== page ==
The mass-market paperback edition of Shock and Awe is now available in the USA. Sort of.
The "pub date" in the US is May 1, 2009, although it is still an import (though listed as Macmillan rather than Pan). Despite the May 1 pub date, there is at least one copy sitting on a shelf in a Barnes and Noble already (because someone ordered it and didn't pick it up. No, not me.)
That's likely to be the only copy on bookstore shelves over here, but this time round Borders and Barnes and Noble have it available online, and also will order it into their stores. So while it isn't likely to be thrust into anyone's face, at least it seems to be accessible. So if you haven't read my little opus and are so inclined, your local bookstore will get it for you for a mere $8.95.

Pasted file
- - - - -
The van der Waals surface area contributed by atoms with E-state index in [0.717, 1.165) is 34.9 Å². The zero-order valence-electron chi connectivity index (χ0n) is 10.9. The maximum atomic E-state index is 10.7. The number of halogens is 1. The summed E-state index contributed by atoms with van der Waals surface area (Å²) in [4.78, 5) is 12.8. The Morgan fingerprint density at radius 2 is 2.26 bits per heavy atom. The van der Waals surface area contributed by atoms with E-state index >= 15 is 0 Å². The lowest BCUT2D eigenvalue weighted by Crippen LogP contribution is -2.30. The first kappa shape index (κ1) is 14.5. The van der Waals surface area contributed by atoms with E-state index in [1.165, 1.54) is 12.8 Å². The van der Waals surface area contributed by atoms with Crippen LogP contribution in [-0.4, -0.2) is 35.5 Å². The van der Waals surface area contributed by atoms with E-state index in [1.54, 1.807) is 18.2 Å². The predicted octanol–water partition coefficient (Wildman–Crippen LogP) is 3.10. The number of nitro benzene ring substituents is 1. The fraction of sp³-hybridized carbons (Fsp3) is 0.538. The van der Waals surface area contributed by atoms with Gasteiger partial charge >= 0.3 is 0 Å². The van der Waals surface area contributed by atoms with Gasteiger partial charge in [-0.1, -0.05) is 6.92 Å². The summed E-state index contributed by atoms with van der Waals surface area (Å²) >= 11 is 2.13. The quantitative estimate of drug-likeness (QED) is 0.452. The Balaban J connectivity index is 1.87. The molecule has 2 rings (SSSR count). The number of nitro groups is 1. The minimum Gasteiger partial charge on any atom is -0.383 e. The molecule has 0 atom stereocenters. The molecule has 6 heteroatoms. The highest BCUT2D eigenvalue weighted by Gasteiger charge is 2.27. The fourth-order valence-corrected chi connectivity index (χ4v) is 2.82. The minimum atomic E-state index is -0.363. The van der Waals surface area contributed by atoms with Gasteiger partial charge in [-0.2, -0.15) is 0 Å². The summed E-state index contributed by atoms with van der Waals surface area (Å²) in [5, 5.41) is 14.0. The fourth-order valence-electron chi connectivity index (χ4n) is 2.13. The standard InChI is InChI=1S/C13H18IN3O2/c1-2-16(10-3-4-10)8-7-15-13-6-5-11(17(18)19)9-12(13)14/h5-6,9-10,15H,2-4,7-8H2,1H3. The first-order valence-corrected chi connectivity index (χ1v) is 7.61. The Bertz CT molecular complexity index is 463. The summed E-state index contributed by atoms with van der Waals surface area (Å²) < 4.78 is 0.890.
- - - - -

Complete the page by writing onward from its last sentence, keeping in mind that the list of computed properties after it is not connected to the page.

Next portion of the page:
That's the first cheery news item. The second is that our colleague David Thayer has landed a great NY agent for his novel Black Forest. Mr. Thayer is a killer writer and I can't think of a more deserving guy. Expect to be seeing a lot more of his name.
Third, Michael Stephen Fuchs' novel The Manuscript--one of the original six MNW launch titles--still seems to have some legs. All these years later, it is being released in a Czech edition.
I'm happy for MSF, but also a little jealous. I've had papers and speeches I've given translated into tongues that are mere hieroglyphics to me (Chinese and Thai, for example), and I always find it strangely exciting to see my words in print but rendered utterly unrecognizable. (Of course, for all I can tell, they might have been rendered nonsensical, too--how would I know?) I'd dearly love to see my fiction translated--preferably into something totally unfamiliar.
Is that desire weird, or normal. (Or, barring normal, normal for a writer?)